I can’t speak for anyone else, but my business school experience was like drinking from a fire hose. I was exposed to so many theories, concepts and studies that I had a hard time keeping them all straight for exams, much less applying them months or years later. I despaired at my inability to judge which piece of recommended reading or which hallway aside would someday prove to be the difference between bountiful success and tragic failure. I wanted the quick and dirty solutions that I knew came with study, experience and adversity. I wanted shortcuts. I didn’t get them.
What I did get was a job marketing video games. It’s a dream job, since I’m getting paid to work in an industry I diligently supported for years. What I’ve learned in the last year or so that I’ve been at it is that I actually did get a lot of great information in and out of class. The basics were right on the money — the three C’s and the four P’s and CRM and ROI are all terms and concepts I use every day. And don’t even get me started on the web marketing acronyms — SEO and PV and PPC, RON and ROS. It makes my eyes hurt sometimes. Beyond the fundamentals and the industry specific details, though, there were little peripheral pieces of information I picked up that have come in extremely handy. I’d like to share a few of them here in the hope that they may benefit others.
1) Be The Champion
This one seems like a no-brainer, but I’ve found it’s critical to be very clear about why my products rule to internal and external stakeholders. I’m responsible for two games in our corporate portfolio. One is a dependable earner with a rich tradition in our company and in the industry. It’s also got a very small marketing budget. The other is the new hotness, a sexy property that is instantly identifiable and has loads of potential. It has a ‘AAA’ marketing budget. Every day I have to justify why the first product deserves more love, money and attention and the second product deserves the love, money and attention it’s got.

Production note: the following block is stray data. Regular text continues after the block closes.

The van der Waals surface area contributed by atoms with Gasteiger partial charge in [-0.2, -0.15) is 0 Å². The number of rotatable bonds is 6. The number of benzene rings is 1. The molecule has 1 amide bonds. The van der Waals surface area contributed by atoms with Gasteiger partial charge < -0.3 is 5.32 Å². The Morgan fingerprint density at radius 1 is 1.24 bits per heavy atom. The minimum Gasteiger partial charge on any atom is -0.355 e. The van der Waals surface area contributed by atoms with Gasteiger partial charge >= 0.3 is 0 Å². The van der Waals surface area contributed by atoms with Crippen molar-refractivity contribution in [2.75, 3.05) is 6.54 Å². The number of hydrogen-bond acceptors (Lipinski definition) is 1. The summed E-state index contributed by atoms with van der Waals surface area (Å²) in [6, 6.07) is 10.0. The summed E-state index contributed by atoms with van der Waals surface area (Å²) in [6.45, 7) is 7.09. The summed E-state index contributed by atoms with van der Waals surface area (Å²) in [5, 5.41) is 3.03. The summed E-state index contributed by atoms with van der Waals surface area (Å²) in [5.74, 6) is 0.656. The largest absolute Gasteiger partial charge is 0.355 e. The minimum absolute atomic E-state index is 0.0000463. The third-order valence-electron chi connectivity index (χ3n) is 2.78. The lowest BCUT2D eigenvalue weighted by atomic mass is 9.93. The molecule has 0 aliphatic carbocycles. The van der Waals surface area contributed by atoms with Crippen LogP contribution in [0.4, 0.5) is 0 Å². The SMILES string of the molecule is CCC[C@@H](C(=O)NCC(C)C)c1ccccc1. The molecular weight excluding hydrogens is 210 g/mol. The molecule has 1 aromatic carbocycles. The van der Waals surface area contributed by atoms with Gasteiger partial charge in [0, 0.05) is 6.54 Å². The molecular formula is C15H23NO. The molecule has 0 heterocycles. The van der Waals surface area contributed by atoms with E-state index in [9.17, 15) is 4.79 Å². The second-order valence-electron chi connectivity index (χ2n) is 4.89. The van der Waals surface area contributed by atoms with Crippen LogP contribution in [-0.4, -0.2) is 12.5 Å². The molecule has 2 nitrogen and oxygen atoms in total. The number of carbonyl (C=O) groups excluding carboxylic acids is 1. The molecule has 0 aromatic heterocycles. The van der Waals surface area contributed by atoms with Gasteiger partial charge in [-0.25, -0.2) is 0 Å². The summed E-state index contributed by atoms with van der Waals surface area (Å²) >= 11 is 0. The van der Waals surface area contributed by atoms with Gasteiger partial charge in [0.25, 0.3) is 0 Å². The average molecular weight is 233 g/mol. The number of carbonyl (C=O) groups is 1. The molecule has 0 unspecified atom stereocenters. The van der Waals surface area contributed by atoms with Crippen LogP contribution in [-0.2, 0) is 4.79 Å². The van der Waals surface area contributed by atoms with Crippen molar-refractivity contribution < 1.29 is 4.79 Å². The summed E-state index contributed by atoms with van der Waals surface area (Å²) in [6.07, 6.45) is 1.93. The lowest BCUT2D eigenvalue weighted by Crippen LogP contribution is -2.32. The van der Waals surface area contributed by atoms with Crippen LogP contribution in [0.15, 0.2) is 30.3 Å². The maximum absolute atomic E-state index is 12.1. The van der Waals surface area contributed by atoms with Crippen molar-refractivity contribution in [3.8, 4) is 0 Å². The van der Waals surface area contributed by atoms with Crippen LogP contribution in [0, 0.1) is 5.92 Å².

2) Memorize Your Briefs
When I’m pitching a concept for a new promotion or for a piece of marketing collateral (like a commercial or a magazine ad), I always write a creative brief. I make sure that it’s extremely detailed and explains the purpose I hope to accomplish or the message I’m trying to communicate. I provide reference material, comparisons and even write out an example or two that I think would be worth exploring.
Long story short: Nobody will read your briefs. Not the ad agency you’re paying millions, not the lawyers who need to protect you from liability, not the business owners who share your fiscal responsibility. A good boss might read them and provide feedback, but don’t count on it. Just memorize them. Memorize them down to the last detail. When you’re in a meeting and nobody has read your briefs, the faster you can bring them up to speed on your brilliant ideas and keep everyone on task, the more likely you’ll be to get a result that you’re happy with.
3) Know Your Customer Inside & Out
On any given day I’m not just positioning games and services for consumers in the marketplace, I’m also interacting with multiple functions inside the business. I need to remember that the legal department has a different set of needs than the website group, and that the database team isn’t interested in the same details as business development. Find out the needs of the different functional groups in your organization as quickly as you can. I’m constantly changing the focus of my message depending on the audience. I find it’s the fastest way to get my initiatives implemented.
4) Branding Is Not Marketing
Marketing is when I push a message out to consumers. PR is when someone else tells you that message. Advertising is when the message gets repeated over and over again through multiple channels. Branding is when consumers come to me and ask me about my message. Guess which one I’m most interested in?
And my personal favorite…
5) Simple Stuff Works
When in doubt, go with something simple. Every industry has a list of best practices in marketing. Learn yours, and don’t be afraid to use them. There’s always a chance after work to brainstorm blue-sky, brilliant solutions that have a lot of moving parts, but when time is tight it’s good to know what works. Like blogs and lists, for example. Those work every time.